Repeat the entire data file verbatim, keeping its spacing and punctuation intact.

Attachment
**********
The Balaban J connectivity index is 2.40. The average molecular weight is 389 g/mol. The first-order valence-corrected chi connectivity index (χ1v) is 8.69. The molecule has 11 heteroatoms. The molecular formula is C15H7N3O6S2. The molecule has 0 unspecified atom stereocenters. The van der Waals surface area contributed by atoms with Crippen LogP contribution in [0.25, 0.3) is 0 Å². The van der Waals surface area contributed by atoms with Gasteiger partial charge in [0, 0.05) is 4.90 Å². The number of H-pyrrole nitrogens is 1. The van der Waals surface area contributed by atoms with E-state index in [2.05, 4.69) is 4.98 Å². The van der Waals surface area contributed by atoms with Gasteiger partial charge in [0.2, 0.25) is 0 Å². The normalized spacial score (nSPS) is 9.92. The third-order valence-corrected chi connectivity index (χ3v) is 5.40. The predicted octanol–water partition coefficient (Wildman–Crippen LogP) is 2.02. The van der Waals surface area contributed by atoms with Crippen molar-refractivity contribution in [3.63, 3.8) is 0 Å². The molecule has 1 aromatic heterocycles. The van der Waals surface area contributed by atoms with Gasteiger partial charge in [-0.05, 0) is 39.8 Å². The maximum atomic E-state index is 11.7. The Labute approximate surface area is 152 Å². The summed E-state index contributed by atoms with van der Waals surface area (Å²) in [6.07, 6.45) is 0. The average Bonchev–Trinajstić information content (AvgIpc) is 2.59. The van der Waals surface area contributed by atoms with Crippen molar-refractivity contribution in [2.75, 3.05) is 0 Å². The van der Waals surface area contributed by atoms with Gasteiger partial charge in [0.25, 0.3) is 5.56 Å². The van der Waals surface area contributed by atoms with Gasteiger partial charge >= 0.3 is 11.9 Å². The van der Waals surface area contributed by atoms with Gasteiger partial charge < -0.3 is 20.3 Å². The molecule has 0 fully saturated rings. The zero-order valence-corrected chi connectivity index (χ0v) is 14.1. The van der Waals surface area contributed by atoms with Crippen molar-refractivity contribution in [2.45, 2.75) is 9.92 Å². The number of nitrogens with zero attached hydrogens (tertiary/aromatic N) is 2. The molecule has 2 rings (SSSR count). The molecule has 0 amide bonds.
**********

The Balaban J connectivity index is 2.40. The average molecular weight is 389 g/mol. The first-order valence-corrected chi connectivity index (χ1v) is 8.69. The molecule has 11 heteroatoms. The molecular formula is C15H7N3O6S2. The molecule has 0 unspecified atom stereocenters. The van der Waals surface area contributed by atoms with Crippen LogP contribution in [0.25, 0.3) is 0 Å². The van der Waals surface area contributed by atoms with Gasteiger partial charge in [0, 0.05) is 4.90 Å². The number of H-pyrrole nitrogens is 1. The van der Waals surface area contributed by atoms with E-state index in [2.05, 4.69) is 4.98 Å². The van der Waals surface area contributed by atoms with Gasteiger partial charge in [0.2, 0.25) is 0 Å². The normalized spacial score (nSPS) is 9.92. The third-order valence-corrected chi connectivity index (χ3v) is 5.40. The predicted octanol–water partition coefficient (Wildman–Crippen LogP) is 2.02. The van der Waals surface area contributed by atoms with Crippen molar-refractivity contribution in [3.63, 3.8) is 0 Å². The molecule has 1 aromatic heterocycles. The van der Waals surface area contributed by atoms with Gasteiger partial charge in [-0.05, 0) is 39.8 Å². The maximum atomic E-state index is 11.7. The Labute approximate surface area is 152 Å². The summed E-state index contributed by atoms with van der Waals surface area (Å²) in [6.07, 6.45) is 0. The average Bonchev–Trinajstić information content (AvgIpc) is 2.59. The van der Waals surface area contributed by atoms with Crippen molar-refractivity contribution in [2.75, 3.05) is 0 Å². The van der Waals surface area contributed by atoms with Gasteiger partial charge in [0.25, 0.3) is 5.56 Å². The van der Waals surface area contributed by atoms with Gasteiger partial charge >= 0.3 is 11.9 Å². The van der Waals surface area contributed by atoms with Gasteiger partial charge < -0.3 is 20.3 Å². The molecule has 0 fully saturated rings. The zero-order valence-corrected chi connectivity index (χ0v) is 14.1. The van der Waals surface area contributed by atoms with Crippen molar-refractivity contribution in [2.45, 2.75) is 9.92 Å². The number of nitrogens with zero attached hydrogens (tertiary/aromatic N) is 2. The molecule has 2 rings (SSSR count). The molecule has 0 amide bonds.